Panelists: Joyce OShaughnessy, MD, Baylor Charles A. Sammons Cancer Center; Michael Reff, RPh, MBA National Community Oncology Dispensing Association; Sara M. Tolaney, MD, MPH, Dana-Farber Cancer Institute; Lindsay Shaw, NP Dana-Farber Cancer Institute; Kate Jeffers, PharmD University of Colorado Health Memorial Hospital
Joyce O’Shaughnessy, MD: Let’s talk about it in the context of the CDK4/6 inhibitors. The first thing we’ve got to do is identify the right patient for the CDK4/6 inhibitor. That’s pretty easy to do these days because we’re going to use them for first-line metastatic breast cancer. If someone has recurred on an aromatase inhibitor, for example, we’re going to use fulvestrant and one of the CDK4/6 inhibitors. If they are recurring not on endocrine therapy, for example, we will generally use an aromatase inhibitor with one of the CDK4/6 inhibitors. So that’s the easy part.
We’ve got to choose among them for patients. We have 3 excellent options. As you said, the efficacy is, by and large, very similar in terms of the improvement in progression-free survival. So then we drill down on some patient-specific issues. Some of this is medical and some of it is financial. The amount of the co-pay can really matter to individual patients, so you really have to strive to get that down as low as you possibly can. So, for example, palbociclib is a very well-tolerated agent. You just have to watch out for myelosuppression. Obviously for someone whose marrow is pretty sensitive, that can be a little challenging. It’s a minority of patients, but that’s an example.
With ribociclib, for example, the issue there is that sometimes the economics of it can be a little bit better for the patient, and therefore, for the overall cost of the system. When you dose reduce from 600 mg to 400 mg because of myelosuppression, the patient pays less of a co-pay because the cost is less for that. And so, how do you think about that? In the medically integrated setting, you’re looking at the patient’s insurance and what their co-pay options are, if they are on Medicare, if there are co-pay cards available, etcetera. Do you think that can be a benefit to some patients?
Michael Reff, RPh, MBA: It certainly can be, and I think that’s one of several elements that a medically integrated pharmacy team looks at. They try to work with a team such as the prescriber, such as yourself, to provide feedback regarding when it may be appropriate to say, “You know, this patient has a comorbidity.” Maybe the pharmacist or the oral oncology nurse navigator picked up on this. It’s all in the electronic medical record [EMR]. Or maybe there’s a patient who we know has a history of poor adherence. So they’re not real compliant, right? And so, we may say that a compound that has a less-than-every-day type of dosing scheme may not be ideal. It may be manageable, but it may require a bit more hand-holding. It still might be an option of choice, but with the 3 compounds that we have, that are sort of on the shelf and are ready to be dispensed, there are nuances with each of them. Some are once-a-day dosing, while another one is twice-a-day [bid] dosing. So I think we have to take a look at that, too. And again, I think that onus resides with the oral oncology nurse navigator and the pharmacist. Again, they are a part of that medically integrated team.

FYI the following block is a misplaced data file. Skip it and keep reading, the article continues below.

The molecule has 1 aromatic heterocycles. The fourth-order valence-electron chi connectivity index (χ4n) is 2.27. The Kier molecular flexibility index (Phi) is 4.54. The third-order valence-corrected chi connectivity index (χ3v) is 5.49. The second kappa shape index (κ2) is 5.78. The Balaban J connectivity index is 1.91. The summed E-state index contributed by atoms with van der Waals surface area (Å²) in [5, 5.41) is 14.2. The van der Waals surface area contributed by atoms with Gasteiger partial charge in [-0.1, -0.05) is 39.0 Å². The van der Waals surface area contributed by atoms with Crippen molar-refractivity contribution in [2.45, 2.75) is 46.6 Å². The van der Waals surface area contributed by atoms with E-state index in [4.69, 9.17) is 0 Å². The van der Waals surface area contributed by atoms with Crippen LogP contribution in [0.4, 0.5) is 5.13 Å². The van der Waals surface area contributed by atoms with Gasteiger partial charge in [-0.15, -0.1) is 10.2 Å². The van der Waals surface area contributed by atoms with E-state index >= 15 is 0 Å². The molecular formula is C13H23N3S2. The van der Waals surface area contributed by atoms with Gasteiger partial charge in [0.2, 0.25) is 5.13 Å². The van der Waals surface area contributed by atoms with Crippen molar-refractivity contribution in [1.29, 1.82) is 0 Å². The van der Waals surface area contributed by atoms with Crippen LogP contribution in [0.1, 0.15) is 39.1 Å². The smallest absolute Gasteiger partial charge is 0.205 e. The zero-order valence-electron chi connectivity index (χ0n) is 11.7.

Joyce O’Shaughnessy, MD: Yes. With ribociclib, we have to get 3 EKGs [electrocardiograms]. Now practices have EKG machines available and are set up to be able to get a rapid read from the cardiologist. So that actually is quite reasonable. You just have to be sure that there aren’t drug-drug interactions, for example, or a history of any cardiac conduction issues. With the abemaciclib, it’s daily dosing. You don’t take the week off. It’s not the 21 days on and 7 days off regimen, which is the way it is with palbociclib and ribociclib. But it is bid dosing. So what do you think about that, in terms of adherence issues? For some patients, I find that it might be a little easier to have them take the drug every day, depending on if they are using multiple medicines and are taking everything else every day, for example. What do you think about that?
Michael Reff, RPh, MBA: It is a consideration, for sure. But, again, is it offset by the fact that it’s every day dosing, so you don’t have to count 21 days and then 7 days off? So it’s a balance. This is one of the quality standards within the NCODA [National Community Oncology Dispensing Association] framework: talking about how frequently we are getting back to the patient. Certainly the provider, the subscriber, is seeing the patient for certain biomarkers and is seeing how well the patient is tolerating therapy. But it’s incumbent that the medically integrative pharmacy team also check back with the patient on certain elements that they need to follow up on, like some of the adverse effects that we talked about, right? For example, some of the diarrhea that is prevalent with one drug over another, or the neutropenia, or dosing. So if a patient is prescribed a compound that has twice-a-day dosing, that’s an element for which the oral oncology nurse navigator or the pharmacist should be checking up with the patient. Ask them how many tablets or capsules they have left. When did they start? Document that in the EMR. Then you know what the answer should be. If there is any discrepancy when you follow up with them regarding why it may be different, you can develop a course of therapy to help them better understand the importance of adherence.